The following are the comparison with different methods for above files (Table 2,3)
  • Original file size is 31 bytes=248 bits
  • Total no. of bits required only for compressed text is 113 bits.
  • Total no. of bits required only for tree is 2*13 bytes=26*8
  • bits=208 bits in original Huffman coding.
  • Total no. of bits required only for tree is ((13*8) +30) bits=134 bits in zinnia et al. method.
  • Total no. of bits required only for tree is ((9*8) -2) bits=115 bits in proposed method.
  • Total size of compressed file along with tree in original Huff-
  • Table 2: Comparison Table of Huffman Tree Compression Efficiency

    File Name

    Number of Symbols

    Number of bits needed to save the Huffman tree

    Original Huffman

    Proposed Method

    Zinnia et al.
    Method

    CM1 method

    Pi Chung Wang et al. method

    Choudhury and Kaykobad method

    file1.txt

    13

    208

    115

    134

    184

    156

    152

    file2.txt

    20

    320

    178

    207

    296

    280

    224

    file3.txt

    25

    400

    223

    264

    376

    375

    272

    file4.txt

    25

    400

    223

    248

    376

    375

    280

    file5.txt

    25

    400

    223

    269

    376

    400

    264

    Table 3: Comparison table of compression efficiency for file1.txt

    File name

    Number of bits required ( negative value denotes increment of original file size)

    Original file Size

    Original Huffman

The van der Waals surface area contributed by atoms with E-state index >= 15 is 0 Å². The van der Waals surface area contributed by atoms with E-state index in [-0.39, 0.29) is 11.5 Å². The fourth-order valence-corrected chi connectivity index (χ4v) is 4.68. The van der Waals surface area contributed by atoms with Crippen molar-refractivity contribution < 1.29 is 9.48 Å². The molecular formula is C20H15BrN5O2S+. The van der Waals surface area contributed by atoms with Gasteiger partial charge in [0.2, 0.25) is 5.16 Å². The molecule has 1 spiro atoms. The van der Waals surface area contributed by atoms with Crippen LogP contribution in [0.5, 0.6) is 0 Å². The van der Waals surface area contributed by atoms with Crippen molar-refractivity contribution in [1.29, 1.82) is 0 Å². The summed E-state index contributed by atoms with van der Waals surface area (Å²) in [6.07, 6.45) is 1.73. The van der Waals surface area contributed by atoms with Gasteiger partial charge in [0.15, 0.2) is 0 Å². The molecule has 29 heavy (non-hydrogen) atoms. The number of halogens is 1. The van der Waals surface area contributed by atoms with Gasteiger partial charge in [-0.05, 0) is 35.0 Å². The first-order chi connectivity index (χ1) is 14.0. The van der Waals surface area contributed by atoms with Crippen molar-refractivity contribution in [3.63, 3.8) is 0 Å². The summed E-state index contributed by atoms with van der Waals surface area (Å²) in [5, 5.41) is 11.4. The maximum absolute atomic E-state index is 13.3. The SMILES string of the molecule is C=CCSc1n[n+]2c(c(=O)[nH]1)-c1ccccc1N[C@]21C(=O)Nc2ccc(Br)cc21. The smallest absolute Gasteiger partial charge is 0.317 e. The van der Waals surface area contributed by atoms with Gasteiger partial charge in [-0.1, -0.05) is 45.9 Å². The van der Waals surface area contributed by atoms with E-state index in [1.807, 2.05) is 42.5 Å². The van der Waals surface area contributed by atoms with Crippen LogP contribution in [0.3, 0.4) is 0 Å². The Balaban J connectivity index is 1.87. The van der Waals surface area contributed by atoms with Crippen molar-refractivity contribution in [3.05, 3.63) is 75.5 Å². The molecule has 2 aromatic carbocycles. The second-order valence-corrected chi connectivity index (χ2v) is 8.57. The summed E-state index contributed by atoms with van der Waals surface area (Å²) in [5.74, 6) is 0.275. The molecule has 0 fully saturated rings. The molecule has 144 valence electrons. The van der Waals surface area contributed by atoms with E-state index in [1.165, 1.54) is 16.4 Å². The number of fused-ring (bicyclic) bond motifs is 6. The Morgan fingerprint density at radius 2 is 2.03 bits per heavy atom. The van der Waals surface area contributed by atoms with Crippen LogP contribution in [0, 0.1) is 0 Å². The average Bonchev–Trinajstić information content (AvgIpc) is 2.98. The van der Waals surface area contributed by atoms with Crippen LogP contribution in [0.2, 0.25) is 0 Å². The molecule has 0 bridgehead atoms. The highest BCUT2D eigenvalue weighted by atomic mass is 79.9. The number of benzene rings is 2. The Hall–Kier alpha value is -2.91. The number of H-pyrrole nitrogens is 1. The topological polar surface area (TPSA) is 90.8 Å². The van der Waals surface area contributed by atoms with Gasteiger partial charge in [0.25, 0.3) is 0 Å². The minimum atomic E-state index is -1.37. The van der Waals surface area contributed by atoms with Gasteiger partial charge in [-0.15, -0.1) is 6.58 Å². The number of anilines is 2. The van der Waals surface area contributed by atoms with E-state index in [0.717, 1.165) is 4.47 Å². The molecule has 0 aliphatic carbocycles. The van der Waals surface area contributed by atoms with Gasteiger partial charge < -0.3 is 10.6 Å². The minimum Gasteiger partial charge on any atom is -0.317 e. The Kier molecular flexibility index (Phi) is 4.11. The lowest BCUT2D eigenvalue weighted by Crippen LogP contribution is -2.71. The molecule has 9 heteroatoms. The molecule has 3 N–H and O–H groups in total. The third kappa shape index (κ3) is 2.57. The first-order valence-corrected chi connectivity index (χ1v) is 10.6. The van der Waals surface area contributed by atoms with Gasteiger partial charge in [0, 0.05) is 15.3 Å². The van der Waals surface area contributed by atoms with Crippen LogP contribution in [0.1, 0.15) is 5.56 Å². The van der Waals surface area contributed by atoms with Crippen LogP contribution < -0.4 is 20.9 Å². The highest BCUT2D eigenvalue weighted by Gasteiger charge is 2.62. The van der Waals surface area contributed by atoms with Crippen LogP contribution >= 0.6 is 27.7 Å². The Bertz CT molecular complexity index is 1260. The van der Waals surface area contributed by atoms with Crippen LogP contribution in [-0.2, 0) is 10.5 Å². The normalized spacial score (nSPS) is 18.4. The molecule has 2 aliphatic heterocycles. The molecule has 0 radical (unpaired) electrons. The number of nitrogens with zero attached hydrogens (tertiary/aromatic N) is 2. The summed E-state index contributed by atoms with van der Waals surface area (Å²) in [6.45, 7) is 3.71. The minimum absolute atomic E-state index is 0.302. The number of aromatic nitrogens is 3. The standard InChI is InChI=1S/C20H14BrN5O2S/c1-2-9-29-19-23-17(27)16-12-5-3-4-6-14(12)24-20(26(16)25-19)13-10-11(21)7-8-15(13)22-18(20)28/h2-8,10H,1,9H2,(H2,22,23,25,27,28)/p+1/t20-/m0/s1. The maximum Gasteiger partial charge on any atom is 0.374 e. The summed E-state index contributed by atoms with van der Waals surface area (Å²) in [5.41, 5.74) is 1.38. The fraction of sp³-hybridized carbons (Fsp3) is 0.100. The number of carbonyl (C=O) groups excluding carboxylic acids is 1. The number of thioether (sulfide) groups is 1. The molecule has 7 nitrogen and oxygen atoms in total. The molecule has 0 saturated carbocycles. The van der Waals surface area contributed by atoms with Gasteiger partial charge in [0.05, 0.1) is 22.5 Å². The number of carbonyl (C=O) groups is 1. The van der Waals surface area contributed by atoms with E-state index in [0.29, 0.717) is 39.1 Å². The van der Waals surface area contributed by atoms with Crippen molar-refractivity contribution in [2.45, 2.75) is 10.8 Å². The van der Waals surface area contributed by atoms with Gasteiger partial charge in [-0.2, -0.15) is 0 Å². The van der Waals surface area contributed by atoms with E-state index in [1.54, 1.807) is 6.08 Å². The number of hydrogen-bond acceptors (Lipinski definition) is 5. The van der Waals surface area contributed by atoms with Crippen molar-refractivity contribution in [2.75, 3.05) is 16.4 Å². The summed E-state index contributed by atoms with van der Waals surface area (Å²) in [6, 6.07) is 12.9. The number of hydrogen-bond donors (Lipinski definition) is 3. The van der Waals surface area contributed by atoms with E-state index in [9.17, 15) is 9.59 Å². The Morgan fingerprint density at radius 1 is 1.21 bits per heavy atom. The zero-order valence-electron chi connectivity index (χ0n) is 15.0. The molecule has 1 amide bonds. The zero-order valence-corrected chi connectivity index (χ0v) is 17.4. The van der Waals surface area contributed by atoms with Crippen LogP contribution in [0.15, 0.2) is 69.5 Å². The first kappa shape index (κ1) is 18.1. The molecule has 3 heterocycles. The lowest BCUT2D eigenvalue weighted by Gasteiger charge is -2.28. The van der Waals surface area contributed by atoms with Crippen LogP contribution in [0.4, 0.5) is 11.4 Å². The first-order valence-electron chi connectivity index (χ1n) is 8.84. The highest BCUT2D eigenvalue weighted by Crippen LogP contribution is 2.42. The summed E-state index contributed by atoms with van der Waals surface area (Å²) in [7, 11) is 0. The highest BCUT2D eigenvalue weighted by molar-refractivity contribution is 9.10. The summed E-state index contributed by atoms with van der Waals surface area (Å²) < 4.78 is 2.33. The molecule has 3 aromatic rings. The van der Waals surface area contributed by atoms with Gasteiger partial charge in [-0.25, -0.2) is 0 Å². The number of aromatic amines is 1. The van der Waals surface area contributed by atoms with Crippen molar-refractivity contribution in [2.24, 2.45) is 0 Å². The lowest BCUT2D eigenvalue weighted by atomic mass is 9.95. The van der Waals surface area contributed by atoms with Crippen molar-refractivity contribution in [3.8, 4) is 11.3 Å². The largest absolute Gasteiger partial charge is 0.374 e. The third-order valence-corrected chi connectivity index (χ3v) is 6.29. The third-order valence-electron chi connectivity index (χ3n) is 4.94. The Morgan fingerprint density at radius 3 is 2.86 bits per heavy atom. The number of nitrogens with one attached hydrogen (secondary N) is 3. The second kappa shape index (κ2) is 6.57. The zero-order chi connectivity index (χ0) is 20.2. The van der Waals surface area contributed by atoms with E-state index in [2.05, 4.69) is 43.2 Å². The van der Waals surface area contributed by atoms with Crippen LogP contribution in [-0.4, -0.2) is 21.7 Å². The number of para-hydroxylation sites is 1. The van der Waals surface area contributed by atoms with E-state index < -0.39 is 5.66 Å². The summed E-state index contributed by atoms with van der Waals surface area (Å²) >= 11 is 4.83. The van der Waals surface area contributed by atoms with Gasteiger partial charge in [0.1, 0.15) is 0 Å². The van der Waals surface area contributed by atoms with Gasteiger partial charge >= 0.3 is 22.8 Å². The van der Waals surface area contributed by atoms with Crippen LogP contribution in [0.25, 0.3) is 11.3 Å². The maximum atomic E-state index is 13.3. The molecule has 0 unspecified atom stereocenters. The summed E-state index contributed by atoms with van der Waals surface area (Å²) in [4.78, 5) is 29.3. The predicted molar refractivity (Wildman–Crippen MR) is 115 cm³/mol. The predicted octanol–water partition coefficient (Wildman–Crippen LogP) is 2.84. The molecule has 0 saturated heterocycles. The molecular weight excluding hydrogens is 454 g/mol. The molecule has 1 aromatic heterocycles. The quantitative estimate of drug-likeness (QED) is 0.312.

Space Savings

    Proposed method

    Space savings

    Zinnia et al. method

    Space savings

    Choudhury &Kaykobad method

    Space savings

    Pi Chung Wang et al. method

    Space savings

    CM1 method

    Space savings

    file1.txt

    248

    321

    -73

    228

    20

    247

    1

    265

    -17

    269

    -21

    297

    -49

    Compression
    Ratio (With respect to original Huffman)

     

    0%

     

    28.97
    %

     

    23.05
    %

     

    17.45
    %

     

    16.20
    %

     

    7.48
    %

     

    man Coding is (208+113) bits=321 bits.
  • Total size of compressed file along with tree in zinnia et al. method is (134+113) bits=247 bits.
  • Total size of compressed file along with tree in Proposed method is (115+113) bits=228 bits.
  • Tree compression ratio is ((208 - 134) / 208) *100 = 35.58% in zinnia et al. method
  • Tree compression ratio is ((208 - 115) / 208) *100 = 44.712% in proposed method
  • Total file compression ratio in zinnia et al. method is ((248- 247) / 248) * 100 = 0.403%
  • Total file compression ratio in proposed method is ((248- 228) / 248) * 100 = 0.806%
  • Total file compression ratio in original Huffman coding is (248-321)/248*100 = -22.74% = Nil.
  • Limitations and Scope of Future Work
    As we have compressed each character in 7 bits by omitting the MSB of 8bit scheme, our algorithm will fit for only working with ASCII characters and will not work properly for extended ASCII character set which uses the MSB also to encode special characters. But efficient mapping might overcome this situation as we don’t use all these 256 combinations at once frequently. Another future plan is to get rid of some redundant bits that are used to join the right sub-trees with their left counterparts. Nearly N bits can be saved in best case by efficiently handling this.
    Conclusion
    This paper concentrate on diminishing space and action of the operation because of confined communication line through which data is to be sent. The key purpose of this paper is to reduce the space needed to represent the Huffman tree as it is necessarily has to be sent along with the encoded text to decode successfully. The method proposed here is unique from previously proposed methods which ensure an easy and fast implementation. It outperformed over all the existing methods both in space complexity analysis and experimental results as it takes only 9N - 2 bits to represent the Huffman tree.